Fireworks Photography Settings – Support Independence Day Photo Specials
Tonight is the big night for fireworks and our good friends at F-11 Photo have shared some details on taking photos of the fun and celebration. F-11 Photo is my favorite go to store for my Nikon equipment which I’ll be shooting tonight when the skies light up over the Bridger Mountains. I’m planning to be using the Nikon D4, undisputed king of low light photography, due to its incredible capabilities at the higher ISO settings. For your own fireworks pictures F-11 Photo suggests:
- Pack a spare battery and an extra memory card so you don’t run out of power or memory before the fireworks end.
- Bring a flashlight so you can check your camera settings. You can use the flashlight mode on your mobile phone, if it has one.
- Check the wind direction to make sure it will blow the fireworks’ smoke away from you. Also look for trees, bushes or people that may be in your foreground and possibly obscuring your view of the fireworks.
- Use a tripod. This is a must-have because of the long exposures required to shoot fireworks.
- Set your camera to the Fireworks mode or choose another mode that will give you a slow shutter speed. This will allow your camera to capture the movement of the fireworks, painting their brilliant colors all across your image.
- Press your shutter release just as the fireworks start to burst. If you have a bulb exposure (on cameras with interchangeable lenses), you may hold the shutter open until multiple bursts are complete. A wireless remote works best so you will not shake the camera while holding the release with your finger.
- Take a lot of pictures. You can get spectacular results and you’ll enjoy the 4th over and over again with your images.
- Print something! How cool would fireworks look on metal?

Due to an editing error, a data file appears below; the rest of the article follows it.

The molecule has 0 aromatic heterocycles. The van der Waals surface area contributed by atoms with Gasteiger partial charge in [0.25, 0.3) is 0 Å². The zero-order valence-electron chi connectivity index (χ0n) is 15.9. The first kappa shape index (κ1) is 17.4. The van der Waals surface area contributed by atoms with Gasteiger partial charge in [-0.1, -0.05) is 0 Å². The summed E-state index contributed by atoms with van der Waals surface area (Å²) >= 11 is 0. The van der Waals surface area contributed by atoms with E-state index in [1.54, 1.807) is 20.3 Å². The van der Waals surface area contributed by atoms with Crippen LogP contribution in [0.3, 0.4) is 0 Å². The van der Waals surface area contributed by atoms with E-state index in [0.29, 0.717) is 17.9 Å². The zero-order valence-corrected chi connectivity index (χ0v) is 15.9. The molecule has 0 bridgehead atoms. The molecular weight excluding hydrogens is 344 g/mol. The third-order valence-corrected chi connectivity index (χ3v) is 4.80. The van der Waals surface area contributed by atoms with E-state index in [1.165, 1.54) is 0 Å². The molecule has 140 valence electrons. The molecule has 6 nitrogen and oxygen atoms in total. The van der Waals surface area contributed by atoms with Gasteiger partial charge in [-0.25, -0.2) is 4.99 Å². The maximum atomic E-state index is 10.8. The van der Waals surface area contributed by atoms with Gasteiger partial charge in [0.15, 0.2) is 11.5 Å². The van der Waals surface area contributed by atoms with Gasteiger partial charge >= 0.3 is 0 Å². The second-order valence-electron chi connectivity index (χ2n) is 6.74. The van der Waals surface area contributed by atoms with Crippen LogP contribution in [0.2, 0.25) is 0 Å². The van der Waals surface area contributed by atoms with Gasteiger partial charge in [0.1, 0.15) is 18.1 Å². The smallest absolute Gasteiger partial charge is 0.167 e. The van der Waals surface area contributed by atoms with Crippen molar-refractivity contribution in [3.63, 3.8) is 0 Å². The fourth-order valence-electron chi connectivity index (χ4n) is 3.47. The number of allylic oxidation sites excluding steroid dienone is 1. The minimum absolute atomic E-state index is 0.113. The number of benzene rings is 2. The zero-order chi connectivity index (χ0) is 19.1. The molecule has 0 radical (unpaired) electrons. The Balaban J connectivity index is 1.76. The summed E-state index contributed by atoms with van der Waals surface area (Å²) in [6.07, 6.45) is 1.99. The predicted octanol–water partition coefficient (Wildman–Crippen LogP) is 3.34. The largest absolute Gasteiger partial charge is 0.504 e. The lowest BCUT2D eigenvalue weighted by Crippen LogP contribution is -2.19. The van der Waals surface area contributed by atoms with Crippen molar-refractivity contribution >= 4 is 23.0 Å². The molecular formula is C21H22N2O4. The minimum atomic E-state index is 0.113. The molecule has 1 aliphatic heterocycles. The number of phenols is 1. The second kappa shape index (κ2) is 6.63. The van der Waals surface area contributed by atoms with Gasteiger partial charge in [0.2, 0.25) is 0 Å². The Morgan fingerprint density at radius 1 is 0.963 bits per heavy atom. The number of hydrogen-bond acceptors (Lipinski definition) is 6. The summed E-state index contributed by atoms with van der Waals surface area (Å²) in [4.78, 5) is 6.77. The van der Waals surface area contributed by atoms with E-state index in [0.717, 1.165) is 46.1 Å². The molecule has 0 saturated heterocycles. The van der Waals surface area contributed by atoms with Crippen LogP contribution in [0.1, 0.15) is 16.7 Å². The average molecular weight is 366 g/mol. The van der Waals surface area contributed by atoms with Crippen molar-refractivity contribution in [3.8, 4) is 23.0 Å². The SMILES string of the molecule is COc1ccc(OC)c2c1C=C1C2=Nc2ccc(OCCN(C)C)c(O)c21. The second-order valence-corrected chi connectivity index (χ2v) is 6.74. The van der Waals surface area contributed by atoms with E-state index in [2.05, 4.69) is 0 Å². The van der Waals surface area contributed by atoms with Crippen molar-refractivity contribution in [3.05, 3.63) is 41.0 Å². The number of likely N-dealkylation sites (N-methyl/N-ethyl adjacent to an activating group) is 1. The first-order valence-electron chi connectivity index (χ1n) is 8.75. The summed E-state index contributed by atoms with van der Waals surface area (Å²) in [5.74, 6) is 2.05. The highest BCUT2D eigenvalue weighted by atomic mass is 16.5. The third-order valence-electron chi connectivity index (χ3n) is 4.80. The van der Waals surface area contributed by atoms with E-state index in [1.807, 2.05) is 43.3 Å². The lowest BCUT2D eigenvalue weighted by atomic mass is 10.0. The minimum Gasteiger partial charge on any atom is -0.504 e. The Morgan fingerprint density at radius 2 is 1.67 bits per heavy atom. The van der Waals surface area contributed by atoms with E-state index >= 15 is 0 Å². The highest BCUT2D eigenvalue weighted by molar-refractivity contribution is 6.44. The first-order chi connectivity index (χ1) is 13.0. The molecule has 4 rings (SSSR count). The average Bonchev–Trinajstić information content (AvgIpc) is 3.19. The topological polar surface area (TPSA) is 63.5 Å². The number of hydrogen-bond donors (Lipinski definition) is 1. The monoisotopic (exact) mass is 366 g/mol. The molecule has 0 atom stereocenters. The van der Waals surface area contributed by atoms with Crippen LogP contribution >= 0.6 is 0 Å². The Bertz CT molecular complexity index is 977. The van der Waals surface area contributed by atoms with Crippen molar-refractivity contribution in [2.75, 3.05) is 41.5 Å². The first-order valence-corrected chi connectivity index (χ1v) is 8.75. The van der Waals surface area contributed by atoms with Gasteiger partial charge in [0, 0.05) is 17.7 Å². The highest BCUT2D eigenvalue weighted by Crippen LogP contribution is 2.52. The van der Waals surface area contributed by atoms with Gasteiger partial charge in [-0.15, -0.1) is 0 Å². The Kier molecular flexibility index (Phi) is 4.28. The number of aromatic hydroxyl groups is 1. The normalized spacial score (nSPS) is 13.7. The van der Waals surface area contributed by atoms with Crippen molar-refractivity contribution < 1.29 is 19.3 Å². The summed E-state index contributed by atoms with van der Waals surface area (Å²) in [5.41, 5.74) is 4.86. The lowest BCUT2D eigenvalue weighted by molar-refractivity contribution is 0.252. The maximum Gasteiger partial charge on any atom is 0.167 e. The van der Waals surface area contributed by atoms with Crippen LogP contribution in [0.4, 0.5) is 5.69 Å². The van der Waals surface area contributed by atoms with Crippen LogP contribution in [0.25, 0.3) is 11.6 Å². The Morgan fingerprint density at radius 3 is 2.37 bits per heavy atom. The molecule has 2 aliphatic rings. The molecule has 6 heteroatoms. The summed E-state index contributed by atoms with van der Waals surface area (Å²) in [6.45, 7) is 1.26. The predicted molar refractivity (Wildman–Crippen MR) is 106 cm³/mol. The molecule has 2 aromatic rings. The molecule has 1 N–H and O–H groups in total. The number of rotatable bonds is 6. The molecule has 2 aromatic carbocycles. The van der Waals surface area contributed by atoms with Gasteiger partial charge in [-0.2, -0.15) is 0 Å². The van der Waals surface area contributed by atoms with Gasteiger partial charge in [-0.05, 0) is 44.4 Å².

Our friends on the east coast might want to check out my favorite store east of the Mississippi, Hunt’s Photo. Gary Farber is a big supporter of NANPA (North American Nature Photography Association) which we’re grateful for. Hunt’s is carrying the full Panasonic line of Micro Four Thirds cameras and accessories which I shoot a fair amount of. Here’s a link for a detailed review of the Lumix GH3 I shot in Kenya. Give Hunt’s a call if you’re in Boston or anywhere else for that matter.
Look for me at F-11 Photo if you’re headed to Yellowstone Natioanl Park. Who knows I may just be snooping around the store for the next big thing, whatever that might be. You never know. It might just be the next iPhone. I’m working on editing my latest shoot from Ireland where my godson Colter brought me up to speed on the Panoramic setting of my iPhone 5. Good grief I can’t believe the quality of the pano option on the iPhone. I had a few issues when I was shooting out across the ocean, with the individual images lining up properly, but on land it was spectacular. I’ll be wring a Blog on the iPhone panoramic images I shot in Ireland in the near future – stay tuned. I was seriously impressed with what we captured with a phone camera. Below is one of the iPhone Panoramic images from our stay at Ashford Castle.